Although the use of these average numbers gives a baseline for distance, it also helps reinforce the one undeniable truth about the modern game. Length matters. Hovde estimates about 85 percent of rating is based on how long the course plays. Inevitably, the longer the holes, the harder the course. The maximum slope you will see on any course is 155, and when you see that number, it means the course is long. Very long.
Maridoe Golf Club
“Length is the one thing that the player absolutely can’t avoid. They can avoid bunkers, water, and all that, but they can’t avoid the length.” Hovde Said. “They have to play the hole from tee to green, and a hole that is 450 is going to be more difficult than one that is 350. You know, there are courses that don’t make these high course rating lists because they just don’t have the length. Take Pine Valley or Merion for example. Pine Valley is 7,100 yards, but it’s one of the most difficult tracks out there for its yardage. Merion is the same way. It’s only like 6,900 yards. There’s something about being able to make a 390 yard par-4 diabolical.”
If you look at the 76 courses in America that are rated at 77 or over, 25 of them play at 7,700 plus yards, and 7 of them play longer than 8,000 from the back tees. The longest on file with the USGA is Ross Bridge in Alabama, which from the tips, plays a back-breaking 8,191 yards. I think I speak for everyone not named Brooks Koepka when I say I’m going to have to pass on that nightmare.
Speaking of Koepka, now would be an appropriate time to remind our readers that the longest major championship in the history of the game played at 7,741 yards. That major was contested in 2017 at the US Open at Erin Hills. A championship Koepka won with a score of -16. The runway wide fairways and no wind meant the tour beasts still didn’t have much trouble with a course that played close to 7,800 yards.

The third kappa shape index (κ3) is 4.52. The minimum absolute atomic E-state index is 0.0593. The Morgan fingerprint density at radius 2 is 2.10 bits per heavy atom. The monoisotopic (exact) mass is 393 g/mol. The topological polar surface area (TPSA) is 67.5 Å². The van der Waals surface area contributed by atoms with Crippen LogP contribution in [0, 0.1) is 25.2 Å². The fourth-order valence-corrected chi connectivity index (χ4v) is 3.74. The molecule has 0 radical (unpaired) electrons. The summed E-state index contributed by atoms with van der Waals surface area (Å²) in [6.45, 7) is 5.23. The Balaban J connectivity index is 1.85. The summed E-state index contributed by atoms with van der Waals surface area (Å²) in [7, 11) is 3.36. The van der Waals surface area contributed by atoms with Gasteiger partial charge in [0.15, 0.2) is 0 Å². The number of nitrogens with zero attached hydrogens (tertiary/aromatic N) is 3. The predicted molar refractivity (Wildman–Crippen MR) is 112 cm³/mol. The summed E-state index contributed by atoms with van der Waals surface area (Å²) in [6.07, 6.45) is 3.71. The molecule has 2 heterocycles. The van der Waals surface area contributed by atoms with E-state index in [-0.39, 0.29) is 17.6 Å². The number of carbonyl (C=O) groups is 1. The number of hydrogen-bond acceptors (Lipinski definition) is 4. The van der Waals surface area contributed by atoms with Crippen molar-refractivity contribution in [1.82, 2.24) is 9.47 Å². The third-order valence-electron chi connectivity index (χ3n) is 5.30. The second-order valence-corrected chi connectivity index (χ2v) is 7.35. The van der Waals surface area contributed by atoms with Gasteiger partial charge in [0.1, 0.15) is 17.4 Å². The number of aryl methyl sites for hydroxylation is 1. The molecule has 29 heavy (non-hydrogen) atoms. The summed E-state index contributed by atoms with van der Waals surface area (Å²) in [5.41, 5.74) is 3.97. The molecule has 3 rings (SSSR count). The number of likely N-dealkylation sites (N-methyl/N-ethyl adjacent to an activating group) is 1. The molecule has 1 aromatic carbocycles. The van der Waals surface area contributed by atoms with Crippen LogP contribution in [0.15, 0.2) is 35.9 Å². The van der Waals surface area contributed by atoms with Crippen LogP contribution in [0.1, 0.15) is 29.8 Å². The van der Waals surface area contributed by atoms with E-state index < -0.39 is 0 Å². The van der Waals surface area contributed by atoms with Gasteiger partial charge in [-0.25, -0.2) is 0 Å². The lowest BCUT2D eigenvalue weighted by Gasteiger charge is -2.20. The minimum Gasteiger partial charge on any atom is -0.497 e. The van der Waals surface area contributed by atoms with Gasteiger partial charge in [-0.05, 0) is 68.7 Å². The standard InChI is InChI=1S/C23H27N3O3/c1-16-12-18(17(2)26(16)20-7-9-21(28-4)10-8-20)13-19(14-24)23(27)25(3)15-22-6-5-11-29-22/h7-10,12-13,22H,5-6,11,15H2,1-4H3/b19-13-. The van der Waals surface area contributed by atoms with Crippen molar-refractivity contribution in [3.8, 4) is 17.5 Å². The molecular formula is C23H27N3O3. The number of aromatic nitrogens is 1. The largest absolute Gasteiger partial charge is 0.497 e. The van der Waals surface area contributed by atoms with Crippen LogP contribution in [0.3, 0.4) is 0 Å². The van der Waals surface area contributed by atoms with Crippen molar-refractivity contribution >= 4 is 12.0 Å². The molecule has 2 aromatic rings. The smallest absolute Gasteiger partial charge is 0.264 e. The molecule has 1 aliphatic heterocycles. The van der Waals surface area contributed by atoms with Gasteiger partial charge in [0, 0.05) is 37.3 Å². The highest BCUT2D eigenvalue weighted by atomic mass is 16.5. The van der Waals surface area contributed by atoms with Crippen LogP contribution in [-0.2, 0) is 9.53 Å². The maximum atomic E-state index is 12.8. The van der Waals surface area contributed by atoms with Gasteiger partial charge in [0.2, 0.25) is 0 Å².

Though courses continue to grow longer and more challenging, Hovde does estimate handicaps overall have improved by a stroke or two over the last two decades. A number of factors could be the reason for the improved play. Technology, better overall course conditions and greens, or it could be that golfers are just devoting more time to practice and fitness than they once did. Simply put, there are just better players out there now than 20 years ago.
Now that we have the overall baseline set for the caliber of players the USGA uses to gauge these ratings, we must take a look at how the courses themselves are evaluated from tee to green.
Hovde, who has been rating courses for his entire career, first in New Jersey, and then for the USGA gave AG some insight regarding the process used.
“There’s some prep work involved. We want to make sure the measurements are correct before we ever get to the course. Once the team arrives, it’s kind of like playing. You go out to a specific landing zone. Where you expect a golfer to hit their tee shot. Where a scratch golfer would hit their shot and a bogey golfer would hit their shot.” Hovde said. “From there, we start measuring where their second shots would be and measure to obstacles. Hazards left, right, to carry bunkers and water. These are almost always objective measurements. They are then factored into tables, and we get what are called obstacle ratings. The higher the obstacle number is, the higher the course rating and slope are going to be.”
TPC Craig Ranch